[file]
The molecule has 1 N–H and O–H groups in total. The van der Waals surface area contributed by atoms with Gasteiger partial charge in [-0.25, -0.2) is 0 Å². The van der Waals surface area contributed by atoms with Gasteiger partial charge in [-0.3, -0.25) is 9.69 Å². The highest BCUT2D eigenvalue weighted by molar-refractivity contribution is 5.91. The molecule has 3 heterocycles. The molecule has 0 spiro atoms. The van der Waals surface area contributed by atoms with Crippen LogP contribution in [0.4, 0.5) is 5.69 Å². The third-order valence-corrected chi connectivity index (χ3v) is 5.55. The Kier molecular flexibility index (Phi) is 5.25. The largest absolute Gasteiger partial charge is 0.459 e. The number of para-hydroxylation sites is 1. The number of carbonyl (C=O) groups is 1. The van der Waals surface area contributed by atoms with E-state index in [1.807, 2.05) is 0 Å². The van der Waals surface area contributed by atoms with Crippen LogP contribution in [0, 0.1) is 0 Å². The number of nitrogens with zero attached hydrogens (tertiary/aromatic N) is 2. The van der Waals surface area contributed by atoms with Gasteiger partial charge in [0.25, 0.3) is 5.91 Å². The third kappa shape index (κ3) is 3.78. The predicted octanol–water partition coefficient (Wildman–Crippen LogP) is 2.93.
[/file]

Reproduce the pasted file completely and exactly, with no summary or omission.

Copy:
The molecule has 1 N–H and O–H groups in total. The van der Waals surface area contributed by atoms with Gasteiger partial charge in [-0.25, -0.2) is 0 Å². The van der Waals surface area contributed by atoms with Gasteiger partial charge in [-0.3, -0.25) is 9.69 Å². The highest BCUT2D eigenvalue weighted by molar-refractivity contribution is 5.91. The molecule has 3 heterocycles. The molecule has 0 spiro atoms. The van der Waals surface area contributed by atoms with Crippen LogP contribution in [0.4, 0.5) is 5.69 Å². The third-order valence-corrected chi connectivity index (χ3v) is 5.55. The Kier molecular flexibility index (Phi) is 5.25. The largest absolute Gasteiger partial charge is 0.459 e. The number of para-hydroxylation sites is 1. The number of carbonyl (C=O) groups is 1. The van der Waals surface area contributed by atoms with E-state index in [1.807, 2.05) is 0 Å². The van der Waals surface area contributed by atoms with Crippen LogP contribution in [0, 0.1) is 0 Å². The number of nitrogens with zero attached hydrogens (tertiary/aromatic N) is 2. The van der Waals surface area contributed by atoms with Gasteiger partial charge in [0.25, 0.3) is 5.91 Å². The third kappa shape index (κ3) is 3.78. The predicted octanol–water partition coefficient (Wildman–Crippen LogP) is 2.93.